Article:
At a glance

  • According to Which?, an annual income of about £25,000 for couples or £19,000 for individuals can give you a ‘comfortable’ lifestyle in retirement
  • For couples, that means saving £276 a month if you’re 30 and have no pension savings so far
  • This rises to £384 a month for couples if you’re 40 and have nothing in your pension so far, and £647 a month if you’re 50

At a glance

  • According to Which?, an annual income of about £25,000 for couples or £19,000 for individuals can give you a ‘comfortable’ lifestyle in retirement
  • For couples, that means saving £276 a month if you’re 30 and have no pension savings so far
  • This rises to £384 a month for couples if you’re 40 and have nothing in your pension so far, and £647 a month if you’re 50

At a glance

  • According to Which?, an annual income of about £25,000 for couples or £19,000 for individuals can give you a ‘comfortable’ lifestyle in retirement
  • For couples, that means saving £276 a month if you’re 30 and have no pension savings so far
  • This rises to £384 a month for couples if you’re 40 and have nothing in your pension so far, and £647 a month if you’re 50

If you have no idea how much you need to save for your retirement, you’re not alone. According to the PLSA/Loughborough University Retirement Living Standards, as many as 77% of people in the UK don’t know either1. But one thing’s for sure: it’s unlikely that the state pension you receive from the government will be enough to live on by itself, which means you need to take responsibility for supplementing that income with your own savings.

So, if you’re thinking about how to plan for retirement, when to start saving and how much to save, here are the most important things to consider:

How long will you need your pension income for?

The first thing to think about is when you’re likely to retire and how long you’re likely to live for, so you can have an idea of how many years your pension savings will need to last. Obviously, this is impossible to predict, but here are some facts that will give you a reasonable indication:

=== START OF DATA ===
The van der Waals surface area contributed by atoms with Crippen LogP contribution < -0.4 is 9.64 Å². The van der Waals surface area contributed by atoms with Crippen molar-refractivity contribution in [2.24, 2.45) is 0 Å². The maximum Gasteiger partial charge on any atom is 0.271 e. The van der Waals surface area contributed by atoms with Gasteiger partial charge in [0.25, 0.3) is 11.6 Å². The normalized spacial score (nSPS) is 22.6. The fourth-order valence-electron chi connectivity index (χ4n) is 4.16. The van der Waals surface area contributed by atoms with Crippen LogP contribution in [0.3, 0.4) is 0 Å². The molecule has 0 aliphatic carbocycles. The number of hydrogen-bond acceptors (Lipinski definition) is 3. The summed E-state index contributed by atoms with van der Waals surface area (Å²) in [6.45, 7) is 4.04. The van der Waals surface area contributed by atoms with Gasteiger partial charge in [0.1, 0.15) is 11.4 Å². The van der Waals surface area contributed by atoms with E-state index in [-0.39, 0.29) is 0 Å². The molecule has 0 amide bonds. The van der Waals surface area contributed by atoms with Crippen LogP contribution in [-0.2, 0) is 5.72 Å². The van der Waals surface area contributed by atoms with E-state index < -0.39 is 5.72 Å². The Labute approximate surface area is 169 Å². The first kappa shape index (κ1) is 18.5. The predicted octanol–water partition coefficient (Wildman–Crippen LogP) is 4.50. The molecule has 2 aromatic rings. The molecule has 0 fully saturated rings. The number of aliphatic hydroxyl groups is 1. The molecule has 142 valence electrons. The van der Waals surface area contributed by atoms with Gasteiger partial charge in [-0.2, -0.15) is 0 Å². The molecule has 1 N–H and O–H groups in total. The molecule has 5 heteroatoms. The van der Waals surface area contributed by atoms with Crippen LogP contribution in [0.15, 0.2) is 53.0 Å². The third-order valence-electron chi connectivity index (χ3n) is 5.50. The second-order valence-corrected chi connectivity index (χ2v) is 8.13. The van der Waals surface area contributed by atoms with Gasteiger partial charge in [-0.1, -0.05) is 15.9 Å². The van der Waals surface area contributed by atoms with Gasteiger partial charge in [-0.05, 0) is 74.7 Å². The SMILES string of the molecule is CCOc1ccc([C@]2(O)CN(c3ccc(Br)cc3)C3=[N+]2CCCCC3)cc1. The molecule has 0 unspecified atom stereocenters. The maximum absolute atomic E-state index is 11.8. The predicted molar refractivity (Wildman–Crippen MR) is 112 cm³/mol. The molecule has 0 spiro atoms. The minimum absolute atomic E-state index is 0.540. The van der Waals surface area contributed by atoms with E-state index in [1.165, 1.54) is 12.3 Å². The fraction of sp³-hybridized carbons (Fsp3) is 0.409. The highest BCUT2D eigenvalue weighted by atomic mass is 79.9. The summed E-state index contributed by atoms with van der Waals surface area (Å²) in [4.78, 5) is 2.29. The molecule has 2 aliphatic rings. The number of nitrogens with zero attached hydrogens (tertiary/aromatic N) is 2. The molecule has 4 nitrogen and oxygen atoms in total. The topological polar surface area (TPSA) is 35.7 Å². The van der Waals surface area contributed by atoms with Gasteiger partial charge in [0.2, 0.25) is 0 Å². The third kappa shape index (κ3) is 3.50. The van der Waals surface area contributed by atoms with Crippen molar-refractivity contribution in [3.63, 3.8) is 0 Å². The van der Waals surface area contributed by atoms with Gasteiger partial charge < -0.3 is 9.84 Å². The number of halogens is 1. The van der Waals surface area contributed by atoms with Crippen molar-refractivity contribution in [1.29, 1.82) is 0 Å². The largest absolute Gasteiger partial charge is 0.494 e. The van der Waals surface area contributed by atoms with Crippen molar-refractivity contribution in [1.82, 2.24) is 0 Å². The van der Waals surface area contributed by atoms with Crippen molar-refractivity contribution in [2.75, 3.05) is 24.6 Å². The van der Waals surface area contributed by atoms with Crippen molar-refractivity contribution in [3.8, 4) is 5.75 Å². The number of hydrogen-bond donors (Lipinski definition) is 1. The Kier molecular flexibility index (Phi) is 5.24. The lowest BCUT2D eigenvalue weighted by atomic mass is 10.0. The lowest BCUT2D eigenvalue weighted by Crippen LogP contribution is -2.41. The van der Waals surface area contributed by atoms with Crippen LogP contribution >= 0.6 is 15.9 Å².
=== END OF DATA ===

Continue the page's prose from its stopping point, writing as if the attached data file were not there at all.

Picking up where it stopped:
• The average life expectancy at birth in the UK is just over 79 years for males and just over 83 for females, while one in five boys and one in three girls can expect to live to at least 90, according to an ONS statistical bulletin.2

  • The same ONS bulletin also reported that people who’ve already made it to 65 can look forward, on average, to nearly another 19 years if they’re male and just over another 21 years if they’re female, taking them well into their 80s.

So if you’re planning on retiring in your mid to late 60s, it’s reasonable to expect that you’ll need your pension income to last for at least 20 years – and of course, if you want to retire early, you’ll need more, especially since you won’t be eligible for the state pension until you’re at least 67 (from 2028 onwards).

How much will you need on top of the state pension?

The best place to start is to work out what kind of lifestyle you’ll be hoping to lead, assuming you stay well, and how much money you’ll need to pay for that. Obviously, for a precise amount you’ll need to do your own calculations, but there is research out there that will give you a ballpark figure to work from.